Aretha Franklin was one of our greatest treasures; a prodigious talent and studious craftswoman who reached the pinnacle of her profession and became a cultural avatar at a time when black women were fighting to be seen and heard on their own terms. Aretha’s ascent to superstardom coincided with Black America’s cultural assertion against white supremacy in the 1960s, and carried over through the disillusionment and disenfranchisement of the ’70s. In the ’80s, she embodied her generation’s shift into newer modes of communication and higher symbols of affluence, and emerged as a venerated elder for a new wave of soul queens in the ’90s. Aretha was always a voice and a mirror for where her people and her generation had been, were currently, and seemed to be going.

    • dakinikat says:

      Try not to scream…

      The president began the Cabinet meeting by acknowledging the passing of singer Aretha Franklin,

      offering his “warmest best wishes and sympathies” her family, according to the White House press pool.

      Mr. Trump described her as someone who worked for him and he knew well, saying her “legacy will thrive and inspire” many generations. It is unclear what the president meant by claiming Franklin worked for him.

    • RonStill4Hills says:

      Aretha was on my Rushmore of female singers along with Ella Fitzgerald and Whitney Houston. That leaves Barbara Streisand as the last one living.

      Aretha will be missed. she was one of a kind.

  4. Pat Johnson says:

    What I see in Trump is the spoiled bully he was at 15 still behaving the same way in his 70’s. One can see him marching in his military uniform shoving others aside as he made his way around campus, strutting and bullying those that he could because this is who he was then and now.

    I doubt he behaved that way in college. He was thrown in with others both smarter and tougher which is one reason why we hear so little of those 4 years where it is reported he went home most weekends to indulgent parents who looked the other way. This is the same person who, at age 13 and old enough to know better, threw things over the fence at an infant standing in a playpen. Pretty awful.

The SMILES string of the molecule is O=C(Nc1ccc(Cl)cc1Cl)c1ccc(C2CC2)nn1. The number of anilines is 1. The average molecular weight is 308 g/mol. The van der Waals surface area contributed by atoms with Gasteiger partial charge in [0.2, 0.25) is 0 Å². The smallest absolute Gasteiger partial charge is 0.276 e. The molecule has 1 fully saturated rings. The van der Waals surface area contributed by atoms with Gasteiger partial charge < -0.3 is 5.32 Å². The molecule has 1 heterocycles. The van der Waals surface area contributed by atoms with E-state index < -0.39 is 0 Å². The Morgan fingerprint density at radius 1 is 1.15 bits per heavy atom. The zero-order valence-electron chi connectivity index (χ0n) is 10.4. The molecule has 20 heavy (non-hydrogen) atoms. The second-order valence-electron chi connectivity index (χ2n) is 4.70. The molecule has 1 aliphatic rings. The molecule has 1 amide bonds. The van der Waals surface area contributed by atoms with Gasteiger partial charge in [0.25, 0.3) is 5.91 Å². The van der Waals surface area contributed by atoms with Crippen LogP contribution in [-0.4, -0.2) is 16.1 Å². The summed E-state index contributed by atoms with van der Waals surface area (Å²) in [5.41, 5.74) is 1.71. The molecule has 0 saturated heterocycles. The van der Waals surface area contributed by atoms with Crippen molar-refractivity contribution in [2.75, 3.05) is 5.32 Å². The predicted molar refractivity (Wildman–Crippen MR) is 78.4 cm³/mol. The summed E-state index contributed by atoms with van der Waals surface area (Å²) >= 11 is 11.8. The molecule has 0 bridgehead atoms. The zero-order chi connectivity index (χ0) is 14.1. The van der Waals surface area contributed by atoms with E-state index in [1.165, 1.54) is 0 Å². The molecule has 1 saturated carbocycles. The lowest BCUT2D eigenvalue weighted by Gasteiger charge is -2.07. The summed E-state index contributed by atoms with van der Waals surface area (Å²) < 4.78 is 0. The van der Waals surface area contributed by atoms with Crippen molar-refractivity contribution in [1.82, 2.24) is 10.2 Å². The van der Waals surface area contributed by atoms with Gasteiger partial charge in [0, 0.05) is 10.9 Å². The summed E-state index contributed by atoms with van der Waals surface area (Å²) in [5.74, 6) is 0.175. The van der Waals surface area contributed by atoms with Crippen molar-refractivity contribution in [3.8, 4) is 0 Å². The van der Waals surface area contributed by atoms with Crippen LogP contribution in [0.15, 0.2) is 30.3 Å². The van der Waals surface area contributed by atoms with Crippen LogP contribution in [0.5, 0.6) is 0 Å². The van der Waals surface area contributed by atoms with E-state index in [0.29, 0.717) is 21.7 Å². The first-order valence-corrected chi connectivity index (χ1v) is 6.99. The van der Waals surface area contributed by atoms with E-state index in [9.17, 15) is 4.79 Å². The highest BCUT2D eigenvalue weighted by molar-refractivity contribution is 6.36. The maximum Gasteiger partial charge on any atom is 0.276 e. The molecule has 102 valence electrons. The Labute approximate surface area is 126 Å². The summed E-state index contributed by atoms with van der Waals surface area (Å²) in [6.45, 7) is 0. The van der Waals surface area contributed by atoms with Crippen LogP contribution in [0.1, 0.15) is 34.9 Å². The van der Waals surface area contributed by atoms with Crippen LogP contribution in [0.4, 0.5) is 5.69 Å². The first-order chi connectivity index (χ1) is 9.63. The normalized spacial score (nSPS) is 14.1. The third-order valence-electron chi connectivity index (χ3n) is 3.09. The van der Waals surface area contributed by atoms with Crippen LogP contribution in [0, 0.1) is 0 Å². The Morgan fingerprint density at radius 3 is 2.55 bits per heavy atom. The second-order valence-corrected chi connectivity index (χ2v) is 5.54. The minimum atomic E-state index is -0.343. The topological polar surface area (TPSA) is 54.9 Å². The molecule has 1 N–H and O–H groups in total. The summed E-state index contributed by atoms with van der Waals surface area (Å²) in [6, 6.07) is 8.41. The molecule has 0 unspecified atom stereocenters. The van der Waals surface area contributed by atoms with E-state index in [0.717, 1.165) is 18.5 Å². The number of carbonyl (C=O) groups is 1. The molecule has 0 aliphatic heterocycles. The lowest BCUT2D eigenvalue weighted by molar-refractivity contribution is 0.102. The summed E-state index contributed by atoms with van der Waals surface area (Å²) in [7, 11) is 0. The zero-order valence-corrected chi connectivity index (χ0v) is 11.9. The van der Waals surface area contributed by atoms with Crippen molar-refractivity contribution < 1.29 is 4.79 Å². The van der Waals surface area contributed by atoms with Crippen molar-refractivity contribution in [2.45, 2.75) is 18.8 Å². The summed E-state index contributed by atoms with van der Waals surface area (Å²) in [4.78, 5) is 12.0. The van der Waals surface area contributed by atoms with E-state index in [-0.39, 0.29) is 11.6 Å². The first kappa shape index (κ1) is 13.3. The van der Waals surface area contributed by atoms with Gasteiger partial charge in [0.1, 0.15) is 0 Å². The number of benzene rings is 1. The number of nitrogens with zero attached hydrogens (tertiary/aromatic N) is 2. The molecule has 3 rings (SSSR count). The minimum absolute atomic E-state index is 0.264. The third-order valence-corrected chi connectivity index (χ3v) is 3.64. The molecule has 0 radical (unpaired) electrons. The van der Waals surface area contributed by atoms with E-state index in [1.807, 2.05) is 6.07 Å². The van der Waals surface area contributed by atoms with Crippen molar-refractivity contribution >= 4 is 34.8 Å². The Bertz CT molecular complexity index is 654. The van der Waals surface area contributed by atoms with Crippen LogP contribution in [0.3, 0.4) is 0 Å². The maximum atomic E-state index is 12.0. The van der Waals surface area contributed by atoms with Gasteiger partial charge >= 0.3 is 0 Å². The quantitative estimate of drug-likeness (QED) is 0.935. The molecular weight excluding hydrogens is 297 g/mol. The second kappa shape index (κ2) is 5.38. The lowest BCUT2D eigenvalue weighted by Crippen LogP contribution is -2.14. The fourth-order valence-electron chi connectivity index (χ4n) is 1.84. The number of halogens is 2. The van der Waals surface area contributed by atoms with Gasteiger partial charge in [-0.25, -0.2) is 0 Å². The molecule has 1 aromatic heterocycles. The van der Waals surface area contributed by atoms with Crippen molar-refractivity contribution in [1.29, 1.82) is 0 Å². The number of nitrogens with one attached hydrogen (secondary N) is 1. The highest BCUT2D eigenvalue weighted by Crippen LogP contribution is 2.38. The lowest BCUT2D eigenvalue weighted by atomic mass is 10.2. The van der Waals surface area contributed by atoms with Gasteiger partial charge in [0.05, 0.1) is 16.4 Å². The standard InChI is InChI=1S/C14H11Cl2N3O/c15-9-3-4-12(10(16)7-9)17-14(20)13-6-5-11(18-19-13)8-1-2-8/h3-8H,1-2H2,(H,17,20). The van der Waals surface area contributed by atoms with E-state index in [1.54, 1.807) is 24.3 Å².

We are being held hostage by an out of control toddler who never heard the word “no”. A grown up brat, ignorant of the world around him but convinced of his own “magnificence” who goes unchecked by those who have the power to do so but won’t. These are his “new parents” who refuse to rein him in.

    It is so depressing watching him get away with it. He is an ignorant moron who is leading us off the cliff with no restraints.

    • bostonboomer says:

      • Pat Johnson says:

        We can take comfort in still having her wonderful recordings that made us stand and dance!

        What a talent.

  5. dakinikat says:

    He keeps admitting to abuse of power and tampering with the justice process. He’s the freaking smoking gun!

    Anyway, watched Rachel go over Dean announcing he had Nixon’s enemies’ list and the resulting looks of shock of the committee members. Never thought I’d be back feeling like I did right before I headed to college. Only then, we had real hearings not kangaroo ones.

    • dakinikat says:

      and “hogwash” indeed.

    • Pat Johnson says:

      I have lived through the McCarthy hearings (I was in grammar school), Watergate (home with kids and had t.v. on all day), and Iran/Contra when I worked at the hospital and snuck into patient rooms to grab some time watching their t.v’s.

      I expect to watch Russiagate sometime in 2019. Hopefully.

  6. bostonboomer says:

  7. bostonboomer says:

  8. dakinikat says:

  9. Pat Johnson says:

    I have lived through the McCarthy hearings (I was in grammar school), Watergate (home with kids and had t.v. on all day), and Iran/Contra when I worked at the hospital and snuck into patient rooms to grab some time watching their t.v’s.

    I expect to watch Russiagate sometime in 2019. Hopefully.

  10. Minkoff Minx says:

    They even have videos…

    Go see the Pence site now

  11. dakinikat says:

    Omarosa is on MSNBC. She has Lara Trump on tape saying she would give Omarosa 15k a month. Omarosa could live wherever and had to remain “positive.” Omarosa says she viewed this as hush money. Keith Schiller, the bodyguard who was there with Trump in Moscow and would have known about the prostitutes, is also getting $15k a month. Omarosa says she has more she will reveal that’s not in the book and will when time is right.

  12. bostonboomer says:

    • NW Luna says:

      Even the Republicans voted for this? Not holding my breath that they’ll follow up with action. Still, it’s a good start.

  13. NW Luna says:

    JJ — thought you’d like this!

  14. bostonboomer says:

  15. Minkoff Minx says:

    Here is the tweet regarding Russians giving instructions to take away security clearance

  16. dakinikat says:

  17. NW Luna says: